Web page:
By Anna Lynn Spitzer
Irvine, CA, July 26th, 2013 -- A couple of old pros returned to the SURF-IT program this week to share their school/work/life expertise with the current group of research Fellows.
Jordan Sinclair and Johnway Yih, SURF-IT Fellows in 2008 and 2010 respectively, both went on to master’s programs and are now employed in industry. Sinclair got his master’s degree in human computer interaction from Carnegie Mellon University and now works for Mirth Corp., a Costa Mesa, Calif. healthcare IT developer. Yih recently completed a master’s in engineering management at UCI and is employed at Covidien, a biomedical device manufacturer.
Both urged the current Fellows to maximize this summer’s research potential, saying SURF-IT played a important role in their post-graduate opportunities and experiences.
Yih, who applied to the SURF-IT program after one of his undergraduate engineering professors suggested it, credits his graduate school acceptance, in part, to his participation. “It turned out to be very helpful, not only as a practical experience of working in a lab more than I had before, but it really helped me get into the grad program here,” he said.
Sinclair, who had “no idea what I wanted to do … in life, or in school or in anything,” credits SURF-IT with pointing him in the direction of his future career. “I’m not going to say it changed my life,” he told the students, “but it did wonders for me. I got two research papers out of it – one was presented at the CHI conference – but what I really got out of it was [learning] what I liked and what I didn’t like.”
The hands-on research experience, he said, made him realize that he enjoyed certain aspects of research more than others. “I really like user studies – how people are using software and how we can make software better.” That realization guided him toward graduate school and ultimately, his career with Mirth Corp., where he oversees the user research team.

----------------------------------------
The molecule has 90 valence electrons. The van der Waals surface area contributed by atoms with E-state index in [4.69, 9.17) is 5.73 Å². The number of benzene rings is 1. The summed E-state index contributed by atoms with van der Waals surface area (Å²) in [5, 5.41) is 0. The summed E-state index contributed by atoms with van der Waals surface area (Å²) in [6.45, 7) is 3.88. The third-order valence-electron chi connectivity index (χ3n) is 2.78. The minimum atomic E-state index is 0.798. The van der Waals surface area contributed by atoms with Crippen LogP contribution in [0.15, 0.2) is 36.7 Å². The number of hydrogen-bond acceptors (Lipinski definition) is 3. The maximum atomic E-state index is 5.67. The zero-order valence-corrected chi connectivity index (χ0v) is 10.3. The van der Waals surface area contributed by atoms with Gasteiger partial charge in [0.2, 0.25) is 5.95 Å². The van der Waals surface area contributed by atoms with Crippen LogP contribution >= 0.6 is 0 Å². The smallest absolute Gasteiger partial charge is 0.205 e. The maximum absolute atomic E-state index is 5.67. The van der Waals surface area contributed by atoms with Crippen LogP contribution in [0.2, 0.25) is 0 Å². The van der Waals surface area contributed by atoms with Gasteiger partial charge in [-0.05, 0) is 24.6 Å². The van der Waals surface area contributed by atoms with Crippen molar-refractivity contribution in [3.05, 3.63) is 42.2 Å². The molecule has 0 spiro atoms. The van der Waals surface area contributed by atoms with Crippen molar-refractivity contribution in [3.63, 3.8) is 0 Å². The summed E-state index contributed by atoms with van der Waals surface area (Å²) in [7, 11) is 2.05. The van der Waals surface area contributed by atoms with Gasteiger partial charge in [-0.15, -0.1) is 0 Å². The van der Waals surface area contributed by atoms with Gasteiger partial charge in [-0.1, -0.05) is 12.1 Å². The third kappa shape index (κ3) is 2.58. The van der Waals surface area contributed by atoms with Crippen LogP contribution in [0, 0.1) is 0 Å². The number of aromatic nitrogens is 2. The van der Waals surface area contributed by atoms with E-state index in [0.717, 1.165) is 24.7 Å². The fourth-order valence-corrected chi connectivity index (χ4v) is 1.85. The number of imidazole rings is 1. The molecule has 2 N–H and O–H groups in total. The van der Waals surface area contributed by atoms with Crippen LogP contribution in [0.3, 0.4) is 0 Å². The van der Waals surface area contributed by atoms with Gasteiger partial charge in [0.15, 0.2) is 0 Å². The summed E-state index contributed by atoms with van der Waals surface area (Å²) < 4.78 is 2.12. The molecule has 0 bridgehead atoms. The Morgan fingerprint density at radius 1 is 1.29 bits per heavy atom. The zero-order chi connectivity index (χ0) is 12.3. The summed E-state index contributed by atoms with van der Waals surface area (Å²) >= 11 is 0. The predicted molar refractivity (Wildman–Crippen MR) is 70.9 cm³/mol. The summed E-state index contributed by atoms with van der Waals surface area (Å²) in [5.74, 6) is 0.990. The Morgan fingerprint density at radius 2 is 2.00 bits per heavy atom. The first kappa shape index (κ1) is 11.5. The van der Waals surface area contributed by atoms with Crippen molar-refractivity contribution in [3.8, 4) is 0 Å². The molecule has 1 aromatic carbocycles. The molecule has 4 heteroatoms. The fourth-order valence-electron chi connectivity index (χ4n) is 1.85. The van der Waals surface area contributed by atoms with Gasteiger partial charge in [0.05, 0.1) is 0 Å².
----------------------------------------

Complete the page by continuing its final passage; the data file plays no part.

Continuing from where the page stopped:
SURF-IT co-director Said Shokair used Sinclair’s story to drive home a message. “This program is really an investment in yourselves where you can fine-tune your interests,” he told this year’s students. “You should take every opportunity to develop your skills and be in constant tune with yourself as to ‘What am I doing? What am I enjoying? What direction do I want to go?’”
Yih, who works in process engineering, might want to transition into corporate research and development, but says he is still in discovery mode. “Freshman year, I didn’t know what I wanted to do. I graduated – didn’t know what I wanted to do. I went to grad school and I still don’t know what I want to do,” he said to audience laughter. “It’s a learning process. I’m open for anything at this point.”
He urged the SURF-IT students to dig deep. “The SURF-IT experience is basically what you make of it,” he said. “You really have to engage yourself and want to learn. Utilize it well. Go in every day with a mission. You will get out of it what you put into it.”
Sinclair also emphasized the importance of good writing. “Writing is an invaluable asset,” he said, and urged the students to write as much as possible. “Blogging is a good way to keep those skills up … do anything you can do to just keep writing.”
He also encouraged the Fellows to stay in touch with each other and their other classmates. “All you need is a ‘like’ or a comment once a month on something they posted on Facebook,” he said. “That’s enough so that in six months or a year, you can [reach out to them for assistance].”
This year’s Fellows were encouraged to ask questions of the alumni. “How much of an advantage do SURF-IT students have because they learned how to do research?” asked one.
Answered Sinclair: “If you put SURF-IT on your resume, it might not help. But proving you have this experience and this knowledge is different. When I was at Carnegie Mellon, I ran our research teams because I knew how to do that.”
Shokair encouraged the students to look beyond labels and focus on what they have learned. “What you put on your resume is important, and getting an interview is important but what’s more important is when you speak with confidence about what you have learned, what challenges you faced and how you faced them,” he said. “What effect did your specific individual effort have on you, and as a result, what skills and confidence do you have about who you are?”
This year’s Fellows got other advice from the alumni as well, including a reminder to stay in constant communication with their mentors. “You want a good relationship with your mentor,” said Yih. “They definitely have experience and they can help you along.”
But, he added, don’t expect an answer to every dilemma or a fix for every problem. “There is no golden answer. It’s not like a class, where you can take a test and say, ‘what’s the right answer?’ That’s something I struggled with.
“You have to be on the same page with your mentors so you can work with them and tackle each problem together.”